Full-text · Article · Feb 2015
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    Full-text · Article · Jan 2014 · Biophysical Journal

  • No preview · Article · Jan 2012 · Biophysical Journal
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    ABSTRACT: We examined whether coupling of a ventricular myocyte to a non-myocyte cell expressing HCN2 could create a two-cell syncytium capable of generating sustained pacing. Three non-myocyte cell types were transfected with the mHCN2 gene and used as sources of mHCN2-induced currents. They were human mesenchymal stem cells and HEK293 cells, both of which express connexin43 (Cx43), and HeLa cells transfected with Cx43. Cell-cell coupling between heterologous pairs increased with time in co-culture, and hyperpolarization of the myocyte induced HCN2 currents, indicating current transfer from the mHCN2-expressing cell to the myocyte via gap junctions. The magnitude of the HCN2 currents recorded in myocytes increased with increasing junctional conductance. Once a critical level of electrical cell-cell coupling between myocytes and mHCN2 transfected cells was exceeded spontaneous action potentials were generated at frequencies of approximately 0.6 to 1.7 Hz (1.09 +/- 0.05 Hz). Addition of carbenoxolone (200 microM), a gap junction channel blocker, to the media stopped spontaneous activity in heterologous cell pairs. Carbenoxolone washout restored activity. Blockade of HCN2 currents by 100 microM 9-amino-1,2,3,4-tetrahydroacridine (THA) stopped spontaneous activity and subsequent washout restored it. Neither THA nor carbenoxolone affected electrically stimulated action potentials in isolated single myocytes. In summary, the inward current evoked in the genetically engineered (HCN2-expressing) cell was delivered to the cardiac myocyte via gap junctions and generated action potentials such that the cell pair could function as a pacemaker unit. This finding lays the groundwork for understanding cell-based biological pacemakers in vivo once an understanding of delivery and target cell geometry is defined.
    Full-text · Article · Oct 2009 · The Journal of Physiology
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    Full-text · Article · Feb 2009 · Biophysical Journal
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    ABSTRACT: Gap junction channels exhibit connexin dependent biophysical properties, including selective intercellular passage of larger solutes, such as second messengers and siRNA. Here, we report the determination of cyclic nucleotide (cAMP) permeability through gap junction channels composed of Cx43, Cx40, or Cx26 using simultaneous measurements of junctional conductance and intercellular transfer of cAMP. For cAMP detection the recipient cells were transfected with a reporter gene, the cyclic nucleotide-modulated channel from sea urchin sperm (SpIH). cAMP was introduced via patch pipette into the cell of the pair that did not express SpIH. SpIH-derived currents (I(h)) were recorded from the other cell of a pair that expressed SpIH. cAMP diffusion through gap junction channels to the neighboring SpIH-transfected cell resulted in a five to sixfold increase in I(h) current over time. Cyclic AMP transfer was observed for homotypic Cx43 channels over a wide range of conductances. However, homotypic Cx40 and homotypic Cx26 exhibited reduced cAMP permeability in comparison to Cx43. The cAMP/K(+) permeability ratios were 0.18, 0.027, and 0.018 for Cx43, Cx26, and Cx40, respectively. Cx43 channels were approximately 10 to 7 times more permeable to cAMP than Cx40 or Cx26 (Cx43 > Cx26 > or = Cx40), suggesting that these channels have distinctly different selectivity for negatively charged larger solutes involved in metabolic/biochemical coupling. These data suggest that Cx43 permeability to cAMP results in a rapid delivery of cAMP from cell to cell in sufficient quantity before degradation by phosphodiesterase to trigger relevant intracellular responses. The data also suggest that the reduced permeability of Cx26 and Cx40 might compromise their ability to deliver cAMP rapidly enough to cause functional changes in a recipient cell.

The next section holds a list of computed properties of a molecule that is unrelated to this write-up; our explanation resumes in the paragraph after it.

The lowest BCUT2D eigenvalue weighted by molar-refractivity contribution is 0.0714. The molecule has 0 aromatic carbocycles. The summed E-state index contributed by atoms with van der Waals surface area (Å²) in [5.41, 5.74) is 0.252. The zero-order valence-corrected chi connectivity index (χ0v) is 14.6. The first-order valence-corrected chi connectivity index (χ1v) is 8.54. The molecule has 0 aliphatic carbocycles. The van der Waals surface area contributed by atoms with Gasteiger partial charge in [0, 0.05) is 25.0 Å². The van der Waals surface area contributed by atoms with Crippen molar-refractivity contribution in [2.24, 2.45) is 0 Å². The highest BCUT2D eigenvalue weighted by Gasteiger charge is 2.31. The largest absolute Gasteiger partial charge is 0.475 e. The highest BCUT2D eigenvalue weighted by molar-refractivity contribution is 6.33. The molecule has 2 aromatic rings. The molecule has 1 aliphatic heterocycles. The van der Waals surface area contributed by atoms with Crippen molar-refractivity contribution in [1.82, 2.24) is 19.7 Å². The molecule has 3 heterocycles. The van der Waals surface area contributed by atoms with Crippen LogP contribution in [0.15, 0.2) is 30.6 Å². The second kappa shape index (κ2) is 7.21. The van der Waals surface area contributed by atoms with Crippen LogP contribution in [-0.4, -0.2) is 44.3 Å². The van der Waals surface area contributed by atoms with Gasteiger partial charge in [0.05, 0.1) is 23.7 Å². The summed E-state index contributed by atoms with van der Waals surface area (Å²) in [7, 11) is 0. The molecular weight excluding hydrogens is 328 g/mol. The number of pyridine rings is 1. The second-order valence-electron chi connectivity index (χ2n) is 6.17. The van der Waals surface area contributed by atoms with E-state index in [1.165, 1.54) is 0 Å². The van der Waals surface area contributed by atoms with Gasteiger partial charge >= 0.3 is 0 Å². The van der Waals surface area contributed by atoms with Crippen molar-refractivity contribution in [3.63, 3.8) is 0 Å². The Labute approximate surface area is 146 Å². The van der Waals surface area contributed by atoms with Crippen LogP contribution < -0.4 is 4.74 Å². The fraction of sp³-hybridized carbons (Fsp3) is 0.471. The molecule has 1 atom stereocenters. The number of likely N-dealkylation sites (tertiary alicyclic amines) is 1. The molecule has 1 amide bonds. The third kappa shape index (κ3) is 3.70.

Full-text · Article · May 2008 · The Journal of General Physiology